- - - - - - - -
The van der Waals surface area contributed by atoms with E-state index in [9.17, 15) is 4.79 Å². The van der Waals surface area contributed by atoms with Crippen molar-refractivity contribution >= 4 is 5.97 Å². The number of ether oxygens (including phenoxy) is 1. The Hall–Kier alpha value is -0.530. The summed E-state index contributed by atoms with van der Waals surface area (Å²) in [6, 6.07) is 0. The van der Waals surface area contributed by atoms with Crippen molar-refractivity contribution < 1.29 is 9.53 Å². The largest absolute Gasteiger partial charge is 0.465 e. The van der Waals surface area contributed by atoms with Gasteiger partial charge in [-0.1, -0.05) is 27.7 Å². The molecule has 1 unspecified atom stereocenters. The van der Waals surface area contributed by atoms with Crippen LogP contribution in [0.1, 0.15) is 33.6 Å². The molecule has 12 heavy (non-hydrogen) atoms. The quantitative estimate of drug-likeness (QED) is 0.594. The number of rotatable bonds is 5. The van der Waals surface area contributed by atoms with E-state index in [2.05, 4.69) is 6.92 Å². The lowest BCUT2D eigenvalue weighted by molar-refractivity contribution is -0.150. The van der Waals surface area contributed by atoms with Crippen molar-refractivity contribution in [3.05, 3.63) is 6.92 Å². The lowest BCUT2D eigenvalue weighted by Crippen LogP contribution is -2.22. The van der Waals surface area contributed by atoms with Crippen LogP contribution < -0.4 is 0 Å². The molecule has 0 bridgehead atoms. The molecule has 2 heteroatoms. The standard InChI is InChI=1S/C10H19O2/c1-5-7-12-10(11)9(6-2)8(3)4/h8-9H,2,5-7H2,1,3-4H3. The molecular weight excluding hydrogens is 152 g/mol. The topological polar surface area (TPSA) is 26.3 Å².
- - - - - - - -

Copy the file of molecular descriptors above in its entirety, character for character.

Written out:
The van der Waals surface area contributed by atoms with E-state index in [9.17, 15) is 4.79 Å². The van der Waals surface area contributed by atoms with Crippen molar-refractivity contribution >= 4 is 5.97 Å². The number of ether oxygens (including phenoxy) is 1. The Hall–Kier alpha value is -0.530. The summed E-state index contributed by atoms with van der Waals surface area (Å²) in [6, 6.07) is 0. The van der Waals surface area contributed by atoms with Crippen molar-refractivity contribution < 1.29 is 9.53 Å². The largest absolute Gasteiger partial charge is 0.465 e. The van der Waals surface area contributed by atoms with Gasteiger partial charge in [-0.1, -0.05) is 27.7 Å². The molecule has 1 unspecified atom stereocenters. The van der Waals surface area contributed by atoms with Crippen LogP contribution in [0.1, 0.15) is 33.6 Å². The molecule has 12 heavy (non-hydrogen) atoms. The quantitative estimate of drug-likeness (QED) is 0.594. The number of rotatable bonds is 5. The van der Waals surface area contributed by atoms with E-state index in [2.05, 4.69) is 6.92 Å². The lowest BCUT2D eigenvalue weighted by molar-refractivity contribution is -0.150. The van der Waals surface area contributed by atoms with Crippen molar-refractivity contribution in [3.05, 3.63) is 6.92 Å². The lowest BCUT2D eigenvalue weighted by Crippen LogP contribution is -2.22. The van der Waals surface area contributed by atoms with Crippen LogP contribution < -0.4 is 0 Å². The molecule has 0 bridgehead atoms. The molecule has 2 heteroatoms. The standard InChI is InChI=1S/C10H19O2/c1-5-7-12-10(11)9(6-2)8(3)4/h8-9H,2,5-7H2,1,3-4H3. The molecular weight excluding hydrogens is 152 g/mol. The topological polar surface area (TPSA) is 26.3 Å².